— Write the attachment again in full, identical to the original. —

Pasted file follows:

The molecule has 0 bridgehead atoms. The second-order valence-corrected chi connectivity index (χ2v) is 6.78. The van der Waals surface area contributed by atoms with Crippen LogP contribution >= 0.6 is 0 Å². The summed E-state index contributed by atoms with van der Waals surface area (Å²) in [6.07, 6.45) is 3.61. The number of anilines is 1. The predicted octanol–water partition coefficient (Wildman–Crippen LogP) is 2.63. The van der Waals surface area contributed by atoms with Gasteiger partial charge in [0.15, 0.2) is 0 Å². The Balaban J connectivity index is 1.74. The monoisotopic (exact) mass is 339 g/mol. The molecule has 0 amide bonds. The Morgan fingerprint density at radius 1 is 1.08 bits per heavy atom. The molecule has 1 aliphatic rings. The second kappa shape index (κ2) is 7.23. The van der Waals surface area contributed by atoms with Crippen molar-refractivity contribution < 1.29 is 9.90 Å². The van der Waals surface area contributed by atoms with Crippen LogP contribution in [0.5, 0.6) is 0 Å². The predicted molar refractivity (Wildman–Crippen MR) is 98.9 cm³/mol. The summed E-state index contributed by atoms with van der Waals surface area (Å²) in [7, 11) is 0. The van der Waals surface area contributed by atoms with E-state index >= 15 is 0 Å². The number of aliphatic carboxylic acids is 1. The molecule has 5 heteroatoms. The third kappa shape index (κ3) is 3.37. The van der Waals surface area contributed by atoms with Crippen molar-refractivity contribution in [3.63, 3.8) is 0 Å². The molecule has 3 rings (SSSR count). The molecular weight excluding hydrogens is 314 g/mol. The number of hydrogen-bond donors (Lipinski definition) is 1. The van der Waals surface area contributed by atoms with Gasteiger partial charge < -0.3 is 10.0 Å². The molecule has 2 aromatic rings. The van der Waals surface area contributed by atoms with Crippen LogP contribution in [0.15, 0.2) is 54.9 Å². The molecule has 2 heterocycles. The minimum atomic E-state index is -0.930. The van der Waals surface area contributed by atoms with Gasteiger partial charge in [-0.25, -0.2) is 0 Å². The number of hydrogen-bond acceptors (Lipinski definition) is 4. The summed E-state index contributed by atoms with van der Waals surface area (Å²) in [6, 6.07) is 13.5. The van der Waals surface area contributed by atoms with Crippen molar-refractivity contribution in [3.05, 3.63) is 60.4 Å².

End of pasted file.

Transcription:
The molecule has 0 bridgehead atoms. The second-order valence-corrected chi connectivity index (χ2v) is 6.78. The van der Waals surface area contributed by atoms with Crippen LogP contribution >= 0.6 is 0 Å². The summed E-state index contributed by atoms with van der Waals surface area (Å²) in [6.07, 6.45) is 3.61. The number of anilines is 1. The predicted octanol–water partition coefficient (Wildman–Crippen LogP) is 2.63. The van der Waals surface area contributed by atoms with Gasteiger partial charge in [0.15, 0.2) is 0 Å². The Balaban J connectivity index is 1.74. The monoisotopic (exact) mass is 339 g/mol. The molecule has 0 amide bonds. The Morgan fingerprint density at radius 1 is 1.08 bits per heavy atom. The molecule has 1 aliphatic rings. The second kappa shape index (κ2) is 7.23. The van der Waals surface area contributed by atoms with Crippen molar-refractivity contribution < 1.29 is 9.90 Å². The van der Waals surface area contributed by atoms with Crippen LogP contribution in [0.5, 0.6) is 0 Å². The predicted molar refractivity (Wildman–Crippen MR) is 98.9 cm³/mol. The summed E-state index contributed by atoms with van der Waals surface area (Å²) in [7, 11) is 0. The van der Waals surface area contributed by atoms with E-state index >= 15 is 0 Å². The number of aliphatic carboxylic acids is 1. The molecule has 5 heteroatoms. The third kappa shape index (κ3) is 3.37. The van der Waals surface area contributed by atoms with Crippen molar-refractivity contribution in [3.63, 3.8) is 0 Å². The molecule has 3 rings (SSSR count). The molecular weight excluding hydrogens is 314 g/mol. The number of hydrogen-bond donors (Lipinski definition) is 1. The van der Waals surface area contributed by atoms with Gasteiger partial charge < -0.3 is 10.0 Å². The molecule has 2 aromatic rings. The van der Waals surface area contributed by atoms with Crippen LogP contribution in [0.15, 0.2) is 54.9 Å². The molecule has 2 heterocycles. The minimum atomic E-state index is -0.930. The van der Waals surface area contributed by atoms with Gasteiger partial charge in [-0.25, -0.2) is 0 Å². The number of hydrogen-bond acceptors (Lipinski definition) is 4. The summed E-state index contributed by atoms with van der Waals surface area (Å²) in [6, 6.07) is 13.5. The van der Waals surface area contributed by atoms with Crippen molar-refractivity contribution in [3.05, 3.63) is 60.4 Å².